And finally, we have to prosecute those who are guilty of the most serious war crimes, even to the top. That will send the immediate message that we're serious about this law. I don't think other countries are going to do it. They're not going to — as we just discussed in the last panel — even the Germans who have one of the best statutes for holding persons who violated the Geneva Conventions responsible just have not shown the backbone. And it's our responsibility. We need to do it.

David Graham: I would like to just clarify or make clear that everybody knows, 3452 is the Army Field Manual on interrogations. Okay, Philippe.

Philippe Sands: Thank you, Tom. I'm going to go through the four questions you've raised, which I think Mary Ellen has also addressed. I just want to say by way of sort of umbrella, this is an important set of questions not just for the United States but for the rest of the world. Quite simply because there is no other country in the world that is able to provide the sort of leadership that will give us a values rules based system internationally. And I think the reason there has been so much unhappiness about what has happened over the past few years is because the diminution of the place of the United States is something which causes unhappiness in many parts of the world. It's quite the converse ironically of the anti Americanism that people think exists. It's a distinction that people draw between the country and between a particular government of the country. And I think we've seen in particular in many countries since the election — the Presidential election last week a strong sense that people are very ready to cut slack, to reengage with the United States and to allow the United States to resume the place that it has played so well, I think, in the period after the Second World War. The system of rules that was put in place after the Second World War largely are a system of rules that reflects the values of the United States. And it is a system of rules that has served the United States well.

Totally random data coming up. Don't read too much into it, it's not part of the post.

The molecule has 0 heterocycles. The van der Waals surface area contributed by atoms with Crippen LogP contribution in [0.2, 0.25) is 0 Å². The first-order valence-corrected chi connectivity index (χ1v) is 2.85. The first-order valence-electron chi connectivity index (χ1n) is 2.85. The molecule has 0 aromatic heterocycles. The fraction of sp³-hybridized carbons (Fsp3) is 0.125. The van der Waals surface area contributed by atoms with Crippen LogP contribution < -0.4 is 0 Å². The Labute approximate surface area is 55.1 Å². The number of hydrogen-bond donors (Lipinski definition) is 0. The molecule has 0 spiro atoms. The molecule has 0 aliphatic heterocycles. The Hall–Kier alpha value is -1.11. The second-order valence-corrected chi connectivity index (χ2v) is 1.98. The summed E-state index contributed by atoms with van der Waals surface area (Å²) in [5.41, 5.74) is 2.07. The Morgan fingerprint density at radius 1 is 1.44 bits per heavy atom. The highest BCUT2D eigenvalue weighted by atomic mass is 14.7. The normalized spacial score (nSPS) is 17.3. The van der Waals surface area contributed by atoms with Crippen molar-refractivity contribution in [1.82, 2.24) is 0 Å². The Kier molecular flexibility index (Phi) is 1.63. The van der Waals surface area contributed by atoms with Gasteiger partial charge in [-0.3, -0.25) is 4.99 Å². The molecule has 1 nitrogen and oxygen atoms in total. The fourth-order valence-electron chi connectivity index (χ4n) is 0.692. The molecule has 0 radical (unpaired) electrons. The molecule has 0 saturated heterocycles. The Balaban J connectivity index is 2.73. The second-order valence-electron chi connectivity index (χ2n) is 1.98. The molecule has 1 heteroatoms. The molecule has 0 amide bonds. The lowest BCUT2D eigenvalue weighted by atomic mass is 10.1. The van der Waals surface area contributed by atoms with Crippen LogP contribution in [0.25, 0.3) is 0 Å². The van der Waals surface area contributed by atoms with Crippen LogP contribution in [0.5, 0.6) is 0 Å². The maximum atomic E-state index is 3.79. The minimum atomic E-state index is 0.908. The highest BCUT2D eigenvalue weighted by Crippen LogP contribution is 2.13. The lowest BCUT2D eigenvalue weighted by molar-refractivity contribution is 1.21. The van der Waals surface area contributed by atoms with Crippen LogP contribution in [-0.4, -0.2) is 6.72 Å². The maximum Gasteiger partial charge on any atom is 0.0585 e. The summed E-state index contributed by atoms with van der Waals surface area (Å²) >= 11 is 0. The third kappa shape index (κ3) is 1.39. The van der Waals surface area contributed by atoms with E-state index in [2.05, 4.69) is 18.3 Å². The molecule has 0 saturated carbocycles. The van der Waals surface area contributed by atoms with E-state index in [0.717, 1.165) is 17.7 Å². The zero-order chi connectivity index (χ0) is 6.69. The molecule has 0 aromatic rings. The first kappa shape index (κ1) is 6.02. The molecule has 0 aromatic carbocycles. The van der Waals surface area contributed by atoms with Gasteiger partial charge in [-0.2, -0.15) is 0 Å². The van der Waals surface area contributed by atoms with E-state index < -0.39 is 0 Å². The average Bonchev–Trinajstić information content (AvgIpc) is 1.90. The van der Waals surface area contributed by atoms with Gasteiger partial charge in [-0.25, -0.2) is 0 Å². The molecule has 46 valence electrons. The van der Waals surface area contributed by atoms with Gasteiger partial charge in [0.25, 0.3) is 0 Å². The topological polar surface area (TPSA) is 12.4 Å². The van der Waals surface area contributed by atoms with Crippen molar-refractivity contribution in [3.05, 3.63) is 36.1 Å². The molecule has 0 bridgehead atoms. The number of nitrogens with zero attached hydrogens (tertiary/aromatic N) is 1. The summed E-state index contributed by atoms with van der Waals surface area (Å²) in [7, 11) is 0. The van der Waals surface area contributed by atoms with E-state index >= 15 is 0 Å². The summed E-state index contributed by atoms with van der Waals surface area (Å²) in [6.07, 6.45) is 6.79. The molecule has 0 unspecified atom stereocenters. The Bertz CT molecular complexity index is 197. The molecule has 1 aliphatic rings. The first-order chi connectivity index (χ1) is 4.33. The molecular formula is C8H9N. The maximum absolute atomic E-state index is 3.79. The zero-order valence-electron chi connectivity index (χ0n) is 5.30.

Without those rules, the United States would not be where it is today; whether it is the humanitarian rules reflected in Geneva or the trade rules reflected now in the WTO or the intellectual property rules or the foreign investment protection rules. Those rules have all contributed. And my about it is that 20 years from now, the United States will have reengaged very, very firmly, if only because it will have recognized that it needs a rules based system to ensure that the new powers that are plainly emerging, the Chinas of the world, the Indias of the world, the Brazils of the world. Play within a level playing field.